Taking this a bit further, if somebody finds an ancient alien gizmo, megacorporations facing obsolescence and bankruptcy would probably be tempted to hire a covert team to do some wetwork. Namely killing the finder and disposing of the gizmo. Science fiction authors take note, an interesting plot can be developed around the finder protagonist surprised by the unexpected arrival of an assassination squad.
As far as technological advancement goes, there is a crude measure in the Kardashev scale.
|I||A civilization that is able to harness all of the power available on a single planet.||~1016|
|II||A civilization that is able to harness all of the power available from a single star.||~1026|
|III||A civilization that is able to harness all of the power available from a single galaxy.||~1036|
Carl Sagan estimated that humanity is currently around Type 0.7. A Type II would probably have some kind of Dyson sphere to harvest all the star's energy. Type III would probably be as far advanced from us as we are from one-celled amoebae. Terran space explorers would be wise to avoid areas where Type III civilizations are operating. Otherwise they might suffer a similar fate to that of an ant trying to cross an interstate highway. And for similar reasons: not because the Type III hates lower races, but because the lower races are so far beneath their notice that Type IIIs cannot be bothered to keep track of them. Do you ever think about the ants you run over in your automobile? Even with a Type II the situation might be analogous to a puppy-dog chasing a monorail.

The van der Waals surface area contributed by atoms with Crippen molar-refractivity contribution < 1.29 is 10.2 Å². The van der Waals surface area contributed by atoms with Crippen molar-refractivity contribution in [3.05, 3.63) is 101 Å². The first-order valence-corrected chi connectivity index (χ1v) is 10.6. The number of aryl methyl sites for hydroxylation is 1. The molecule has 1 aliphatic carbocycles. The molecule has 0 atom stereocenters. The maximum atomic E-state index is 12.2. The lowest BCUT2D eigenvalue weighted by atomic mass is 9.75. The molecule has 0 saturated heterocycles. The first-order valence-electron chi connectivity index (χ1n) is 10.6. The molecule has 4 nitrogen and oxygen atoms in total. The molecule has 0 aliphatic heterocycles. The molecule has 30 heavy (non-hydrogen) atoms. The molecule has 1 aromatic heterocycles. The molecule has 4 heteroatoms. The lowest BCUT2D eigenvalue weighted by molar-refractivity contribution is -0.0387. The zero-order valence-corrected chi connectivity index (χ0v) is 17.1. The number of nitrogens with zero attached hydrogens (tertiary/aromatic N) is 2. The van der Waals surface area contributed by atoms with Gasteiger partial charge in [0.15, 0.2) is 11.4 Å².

Do check out this amusing article entitled Abusing the Kardashev Scale for Fun and Profit.